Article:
Adventures Close to Home

I’ve been living in Chiang Mai for about five months now, and still don’t know much about Northern Thailand. Time to travel within Thailand. I’ve already been to Myanmar and Viet Nam, but still don’t know much about what’s down the road an hour.

A couple of days ago I drove my Honda PCX150 (the cadillac of motor scooters) down to Lamphun. It was a thrilling little jaunt, and what impressed me most was how quickly things change when you get just ten miles out of town.

Someone told me that Nan, the capitol of Nan province in North Eastern Thailand is a real gem. It’s up near the border with Laos and China. I checked the bus schedule and a bus leaves every couple of hours for the eight hour trip. My bags are packed! Even though I don’t know what I’ll do once I get there, I want to see something new. Maybe people look different so close to Laos. Maybe their Thai sounds different (though I speak so little Thai I probably would fail to notice.)

I figure someday I’m going to end up with some sort of committments and not be able to rush off on a whim, but since I’m completely carefree now, I think I might hit the bus station right after my weekly piano lesson on Wednesday afternoon.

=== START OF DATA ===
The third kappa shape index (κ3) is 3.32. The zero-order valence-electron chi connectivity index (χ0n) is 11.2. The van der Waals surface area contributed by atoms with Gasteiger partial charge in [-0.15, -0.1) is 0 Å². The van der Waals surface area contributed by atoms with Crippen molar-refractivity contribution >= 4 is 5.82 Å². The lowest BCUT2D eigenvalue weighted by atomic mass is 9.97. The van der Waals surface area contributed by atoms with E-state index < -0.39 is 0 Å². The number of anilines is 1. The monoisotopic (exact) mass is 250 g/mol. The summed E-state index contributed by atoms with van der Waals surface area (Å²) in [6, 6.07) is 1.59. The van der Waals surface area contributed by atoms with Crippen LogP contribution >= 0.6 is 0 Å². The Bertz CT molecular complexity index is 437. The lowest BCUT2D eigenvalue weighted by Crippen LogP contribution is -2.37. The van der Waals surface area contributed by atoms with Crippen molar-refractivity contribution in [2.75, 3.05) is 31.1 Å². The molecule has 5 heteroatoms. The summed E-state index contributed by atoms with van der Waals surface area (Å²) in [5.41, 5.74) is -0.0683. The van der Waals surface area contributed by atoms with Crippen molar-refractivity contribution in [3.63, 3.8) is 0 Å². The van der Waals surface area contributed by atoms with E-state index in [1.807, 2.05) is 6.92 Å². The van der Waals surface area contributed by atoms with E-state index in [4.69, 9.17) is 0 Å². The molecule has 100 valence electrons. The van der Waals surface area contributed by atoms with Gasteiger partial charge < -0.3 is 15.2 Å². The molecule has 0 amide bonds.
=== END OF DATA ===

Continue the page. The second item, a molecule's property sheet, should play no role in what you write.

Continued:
An Endemic Lack of Accountability


Sixty Minutes commentator Andy Rooney once did a piece describing how he sat at a red light late at night near his home in rural Connecticut, waiting in the middle of the night for the light to change, even though there was no other car in sight. He said he did it because he had respect for the law. If you respect the law, he said, you don’t make exceptions just because you’re not likely to get caught.

In order to respect the law, you have to feel part of a social contract. You have to feel that you have a say in the making of laws. If you complain to a policeman about the unfairness of a law he’s enforcing, he’ll advise you to write your Congressman. Police don’t make laws, they just enforce them.